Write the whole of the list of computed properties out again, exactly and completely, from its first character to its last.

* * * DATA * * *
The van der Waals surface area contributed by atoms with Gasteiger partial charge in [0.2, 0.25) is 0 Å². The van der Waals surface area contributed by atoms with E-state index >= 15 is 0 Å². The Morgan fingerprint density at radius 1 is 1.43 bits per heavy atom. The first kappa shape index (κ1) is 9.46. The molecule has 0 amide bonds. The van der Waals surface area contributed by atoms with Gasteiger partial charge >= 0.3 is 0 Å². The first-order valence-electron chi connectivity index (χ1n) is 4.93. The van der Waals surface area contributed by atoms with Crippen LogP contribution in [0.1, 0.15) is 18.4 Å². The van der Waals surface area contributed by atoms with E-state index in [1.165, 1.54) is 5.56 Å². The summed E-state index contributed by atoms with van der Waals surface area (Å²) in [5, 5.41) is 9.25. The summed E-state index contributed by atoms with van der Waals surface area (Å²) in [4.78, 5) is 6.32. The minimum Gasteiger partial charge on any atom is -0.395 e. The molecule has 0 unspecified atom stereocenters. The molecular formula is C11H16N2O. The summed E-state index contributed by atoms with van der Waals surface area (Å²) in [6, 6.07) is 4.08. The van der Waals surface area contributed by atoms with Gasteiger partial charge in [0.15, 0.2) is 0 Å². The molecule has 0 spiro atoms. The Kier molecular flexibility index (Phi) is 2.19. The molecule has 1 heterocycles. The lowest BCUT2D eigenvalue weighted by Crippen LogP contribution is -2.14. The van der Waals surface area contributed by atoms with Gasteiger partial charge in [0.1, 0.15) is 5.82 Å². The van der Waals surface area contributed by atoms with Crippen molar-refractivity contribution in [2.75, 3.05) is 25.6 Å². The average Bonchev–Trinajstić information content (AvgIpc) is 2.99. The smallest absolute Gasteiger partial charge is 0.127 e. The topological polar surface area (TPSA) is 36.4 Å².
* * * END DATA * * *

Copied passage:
The van der Waals surface area contributed by atoms with Gasteiger partial charge in [0.2, 0.25) is 0 Å². The van der Waals surface area contributed by atoms with E-state index >= 15 is 0 Å². The Morgan fingerprint density at radius 1 is 1.43 bits per heavy atom. The first kappa shape index (κ1) is 9.46. The molecule has 0 amide bonds. The van der Waals surface area contributed by atoms with Gasteiger partial charge >= 0.3 is 0 Å². The first-order valence-electron chi connectivity index (χ1n) is 4.93. The van der Waals surface area contributed by atoms with Crippen LogP contribution in [0.1, 0.15) is 18.4 Å². The van der Waals surface area contributed by atoms with E-state index in [1.165, 1.54) is 5.56 Å². The summed E-state index contributed by atoms with van der Waals surface area (Å²) in [5, 5.41) is 9.25. The summed E-state index contributed by atoms with van der Waals surface area (Å²) in [4.78, 5) is 6.32. The minimum Gasteiger partial charge on any atom is -0.395 e. The molecule has 0 unspecified atom stereocenters. The molecular formula is C11H16N2O. The summed E-state index contributed by atoms with van der Waals surface area (Å²) in [6, 6.07) is 4.08. The van der Waals surface area contributed by atoms with Gasteiger partial charge in [0.15, 0.2) is 0 Å². The molecule has 0 spiro atoms. The Kier molecular flexibility index (Phi) is 2.19. The molecule has 1 heterocycles. The lowest BCUT2D eigenvalue weighted by Crippen LogP contribution is -2.14. The van der Waals surface area contributed by atoms with Gasteiger partial charge in [0.1, 0.15) is 5.82 Å². The van der Waals surface area contributed by atoms with Crippen molar-refractivity contribution in [2.75, 3.05) is 25.6 Å². The average Bonchev–Trinajstić information content (AvgIpc) is 2.99. The smallest absolute Gasteiger partial charge is 0.127 e. The topological polar surface area (TPSA) is 36.4 Å².